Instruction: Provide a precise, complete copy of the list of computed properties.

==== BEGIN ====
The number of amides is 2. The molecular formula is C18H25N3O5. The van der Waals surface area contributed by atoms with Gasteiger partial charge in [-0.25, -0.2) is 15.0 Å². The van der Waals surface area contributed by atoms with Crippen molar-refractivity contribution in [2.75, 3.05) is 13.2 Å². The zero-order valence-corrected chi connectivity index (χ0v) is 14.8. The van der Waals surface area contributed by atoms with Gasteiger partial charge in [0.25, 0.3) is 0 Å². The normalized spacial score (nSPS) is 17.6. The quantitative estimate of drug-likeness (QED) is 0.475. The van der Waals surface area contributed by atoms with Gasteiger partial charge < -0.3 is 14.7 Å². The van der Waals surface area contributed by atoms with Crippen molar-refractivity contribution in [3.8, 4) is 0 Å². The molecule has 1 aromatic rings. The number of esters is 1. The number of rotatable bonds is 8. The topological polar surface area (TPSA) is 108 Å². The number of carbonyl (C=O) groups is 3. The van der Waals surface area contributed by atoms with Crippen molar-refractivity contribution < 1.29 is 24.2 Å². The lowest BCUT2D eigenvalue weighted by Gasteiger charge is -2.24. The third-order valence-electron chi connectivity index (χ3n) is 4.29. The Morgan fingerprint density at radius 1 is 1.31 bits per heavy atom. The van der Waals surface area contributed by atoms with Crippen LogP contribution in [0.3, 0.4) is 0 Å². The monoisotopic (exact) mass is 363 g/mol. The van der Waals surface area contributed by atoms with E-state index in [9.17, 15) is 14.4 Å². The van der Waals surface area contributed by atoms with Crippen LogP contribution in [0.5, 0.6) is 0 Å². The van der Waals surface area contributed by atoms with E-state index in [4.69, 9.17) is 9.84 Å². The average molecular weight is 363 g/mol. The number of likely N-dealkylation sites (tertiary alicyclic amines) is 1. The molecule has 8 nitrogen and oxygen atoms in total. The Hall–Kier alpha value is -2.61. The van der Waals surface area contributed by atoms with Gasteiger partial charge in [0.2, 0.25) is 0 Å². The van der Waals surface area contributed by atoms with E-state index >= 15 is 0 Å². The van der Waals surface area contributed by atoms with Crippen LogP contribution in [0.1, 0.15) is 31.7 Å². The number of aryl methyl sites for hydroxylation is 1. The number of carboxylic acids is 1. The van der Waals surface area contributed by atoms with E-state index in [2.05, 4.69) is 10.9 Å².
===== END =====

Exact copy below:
The number of amides is 2. The molecular formula is C18H25N3O5. The van der Waals surface area contributed by atoms with Gasteiger partial charge in [-0.25, -0.2) is 15.0 Å². The van der Waals surface area contributed by atoms with Crippen molar-refractivity contribution in [2.75, 3.05) is 13.2 Å². The zero-order valence-corrected chi connectivity index (χ0v) is 14.8. The van der Waals surface area contributed by atoms with Gasteiger partial charge in [0.25, 0.3) is 0 Å². The normalized spacial score (nSPS) is 17.6. The quantitative estimate of drug-likeness (QED) is 0.475. The van der Waals surface area contributed by atoms with Gasteiger partial charge < -0.3 is 14.7 Å². The van der Waals surface area contributed by atoms with Crippen molar-refractivity contribution in [3.8, 4) is 0 Å². The molecule has 1 aromatic rings. The number of esters is 1. The number of rotatable bonds is 8. The topological polar surface area (TPSA) is 108 Å². The number of carbonyl (C=O) groups is 3. The van der Waals surface area contributed by atoms with Crippen molar-refractivity contribution < 1.29 is 24.2 Å². The lowest BCUT2D eigenvalue weighted by Gasteiger charge is -2.24. The third-order valence-electron chi connectivity index (χ3n) is 4.29. The Morgan fingerprint density at radius 1 is 1.31 bits per heavy atom. The van der Waals surface area contributed by atoms with Crippen LogP contribution in [0.3, 0.4) is 0 Å². The monoisotopic (exact) mass is 363 g/mol. The van der Waals surface area contributed by atoms with E-state index in [9.17, 15) is 14.4 Å². The van der Waals surface area contributed by atoms with Crippen LogP contribution in [0.5, 0.6) is 0 Å². The van der Waals surface area contributed by atoms with E-state index in [4.69, 9.17) is 9.84 Å². The average molecular weight is 363 g/mol. The number of likely N-dealkylation sites (tertiary alicyclic amines) is 1. The molecule has 8 nitrogen and oxygen atoms in total. The Hall–Kier alpha value is -2.61. The van der Waals surface area contributed by atoms with Gasteiger partial charge in [0.2, 0.25) is 0 Å². The van der Waals surface area contributed by atoms with E-state index >= 15 is 0 Å². The van der Waals surface area contributed by atoms with Crippen LogP contribution in [0.1, 0.15) is 31.7 Å². The number of aryl methyl sites for hydroxylation is 1. The number of carboxylic acids is 1. The van der Waals surface area contributed by atoms with E-state index in [2.05, 4.69) is 10.9 Å².